🏎 Stage 28: Formula 1 meets Gravel

and Golden Bicycle galore

Hey there!

I’m back at you again with another weekly newsletter. I had a pretty crazy weekend. On Saturday morning, myself and my teammates flew from Girona to Brussels as we were racing the GP Leuven on Sunday. After a quick activation ride around some Belgian canals, we were tucked up in bed early to get ready for the race.

GP Leuven is a big race in Belgium and it’s crazy: 190 km long, 13 laps of a 15 km circuit. Each lap has over thirty corners. And each lap was mental. It was my first race back for 3 months, so I used every crafty trick in the book to survive as long as possible. But eventually, with just over one lap to go as the front selection happened, my legs gave up. I completed the race just behind the second group on the road.

It’s not a result to write home about, but it reminded me why I love bike racing. Fighting for each corner, and the contrast of both loving and hating every second. And Belgium, what an amazing country for cycling, with the best fans. We flew back to Barcelona the same night, arriving at the airport just over an hour after finishing the race. It’s safe to say we were all pretty tired this morning, and it took more than one shot of coffee to get us started before our reco-ride.

Have a good week pedalling,


📖 Read

#Vuelta #Racing

The Vuelta a España started in the Basque Country this past weekend. The three-week Spanish Grand Tour is the final big stage race of the season. The Vuelta always throws up crazy racing and mind-bogglingly epic Spanish roads. It’s a race that even non-roadies will enjoy, and it’ll get you researching cycling trips to Spain. We may be biased though, as a lot of the N+1 team are based here…

9-minute read

#tech #bling

With the men’s World Tour peloton back to racing after the Olympics, we got to see some Golden-Goodies in the bunch. The Vuelta a España started this weekend, the season’s third and final Grand Tour. Both Richard Carapaz and Primoz Roglic, the Olympic Road Race, and TT Champions respectively, were on the start line. Carapaz’s new Pinarello is very bling, whereas Roglic’s TT bike is a little more understated. What are your thoughts?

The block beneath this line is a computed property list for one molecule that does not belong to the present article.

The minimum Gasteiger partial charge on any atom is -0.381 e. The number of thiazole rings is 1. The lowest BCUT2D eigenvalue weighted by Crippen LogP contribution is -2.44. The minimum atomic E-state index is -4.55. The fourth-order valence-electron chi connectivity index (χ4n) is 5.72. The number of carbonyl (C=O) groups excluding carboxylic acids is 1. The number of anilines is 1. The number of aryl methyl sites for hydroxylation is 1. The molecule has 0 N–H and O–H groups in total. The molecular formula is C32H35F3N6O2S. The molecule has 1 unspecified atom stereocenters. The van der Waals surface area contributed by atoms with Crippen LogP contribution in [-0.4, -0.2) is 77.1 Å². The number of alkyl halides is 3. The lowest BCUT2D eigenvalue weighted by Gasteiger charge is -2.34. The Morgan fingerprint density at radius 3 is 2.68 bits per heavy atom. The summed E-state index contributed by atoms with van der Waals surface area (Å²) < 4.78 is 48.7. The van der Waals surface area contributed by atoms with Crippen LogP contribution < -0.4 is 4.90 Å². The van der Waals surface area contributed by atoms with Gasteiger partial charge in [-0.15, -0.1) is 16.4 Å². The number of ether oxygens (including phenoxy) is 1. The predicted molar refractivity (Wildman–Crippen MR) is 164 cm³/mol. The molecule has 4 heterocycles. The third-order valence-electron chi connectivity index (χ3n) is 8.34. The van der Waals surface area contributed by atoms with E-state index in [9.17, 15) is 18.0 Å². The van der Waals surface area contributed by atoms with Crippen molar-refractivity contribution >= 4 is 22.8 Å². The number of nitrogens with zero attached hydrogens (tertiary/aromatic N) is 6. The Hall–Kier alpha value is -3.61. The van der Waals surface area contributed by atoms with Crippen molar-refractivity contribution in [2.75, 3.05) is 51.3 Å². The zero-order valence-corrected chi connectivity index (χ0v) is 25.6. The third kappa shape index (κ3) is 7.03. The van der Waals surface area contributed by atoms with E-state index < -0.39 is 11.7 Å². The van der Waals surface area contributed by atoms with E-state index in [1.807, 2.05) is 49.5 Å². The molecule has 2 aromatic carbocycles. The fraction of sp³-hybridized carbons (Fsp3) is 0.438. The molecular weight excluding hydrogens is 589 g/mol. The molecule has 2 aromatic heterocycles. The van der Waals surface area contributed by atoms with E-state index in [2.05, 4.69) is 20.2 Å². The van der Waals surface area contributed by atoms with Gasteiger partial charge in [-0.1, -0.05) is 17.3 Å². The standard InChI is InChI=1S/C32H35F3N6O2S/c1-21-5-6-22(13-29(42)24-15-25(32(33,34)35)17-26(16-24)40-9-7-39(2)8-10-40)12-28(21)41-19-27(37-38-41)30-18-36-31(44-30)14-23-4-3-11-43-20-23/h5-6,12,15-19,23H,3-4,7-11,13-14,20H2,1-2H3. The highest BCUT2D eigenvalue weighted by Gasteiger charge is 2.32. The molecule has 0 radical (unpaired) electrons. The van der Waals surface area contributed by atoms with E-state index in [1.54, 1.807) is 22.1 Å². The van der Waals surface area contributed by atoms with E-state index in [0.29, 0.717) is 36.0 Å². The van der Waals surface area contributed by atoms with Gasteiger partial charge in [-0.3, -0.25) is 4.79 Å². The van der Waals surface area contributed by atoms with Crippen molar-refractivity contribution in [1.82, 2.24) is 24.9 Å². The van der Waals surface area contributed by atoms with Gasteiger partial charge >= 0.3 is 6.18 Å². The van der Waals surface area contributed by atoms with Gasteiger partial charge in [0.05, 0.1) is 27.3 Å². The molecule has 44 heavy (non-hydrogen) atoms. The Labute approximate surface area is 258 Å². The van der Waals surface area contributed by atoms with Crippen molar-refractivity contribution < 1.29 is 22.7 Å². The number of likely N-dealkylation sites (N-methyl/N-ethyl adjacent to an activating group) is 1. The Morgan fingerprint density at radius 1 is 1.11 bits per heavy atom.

3-minute read

#Olympics #MentalHealth

The Olympics bring the highest of highs. For three weeks, the whole world is watching, the whole world is supporting. But, what happens next? What do you do with post-Olympic blues? Athletes are only human, and the other side of the Olympics, returning to ordinary, daily life, isn’t spoken about. Australian Gracie Elvin wrote about her experience, and how there are two sides to every coin.

5-minute read


Everesting was all the trend in 2020, and it’s fair to say that it hasn’t been in the public eye as much this year. Well, that just changed as University of Cardiff student Illi Gardner has smashed the women's Everesting record by almost 20 minutes. Gardner's Strava shows she averaged 209 w for 8 hours, 32 minutes, and 38 seconds and racked up 8,919 m of elevation at an average speed of 12.6 km/h. Not bad at all.

4-minute read


SBT GRVL, one of the biggest Gravel events in the States, took place this past weekend. There were some unexpected riders on the start line, including Mercedes Formula 1 driver, Valtteri Bottas. In the men’s race, it was World-Tour pro, Alex Howes who took the win. Lauren De Crescenzo continued her roll to take the women’s title. SBT GRVL is now on my personal bucket list too…

4-minute and 5-minute read

📱Tweet of the week

Even if you win the Tour de France 4 times, French News will still refer to you as a ‘bicycle hiker’. We feel you Chris Froome, we really do.

🎧 Listen

Tom Ritchey is ‘The Godfather of Gravel’. This two-part podcast (part one and part two) bathes in his many anecdotes about the early days of off-road riding around California with iconic American engineer Jobst Brandt and pioneering the first off-road bikes.

90-minute listen (two parts)

👀 Watch

Bike-packing X Gravel Riding. It sounds like bloody good fun, BUT not always easy. Especially when you consider that ex-pro Conor Dunne rode in ‘classic’ British weather. Connor is no stranger to epic cycling tours and took on his self-dubbed ‘No-Go’ Tour back in 2018. This tour was a little different, and involved camping…

21-minute watch, endless daydreaming of bike packing.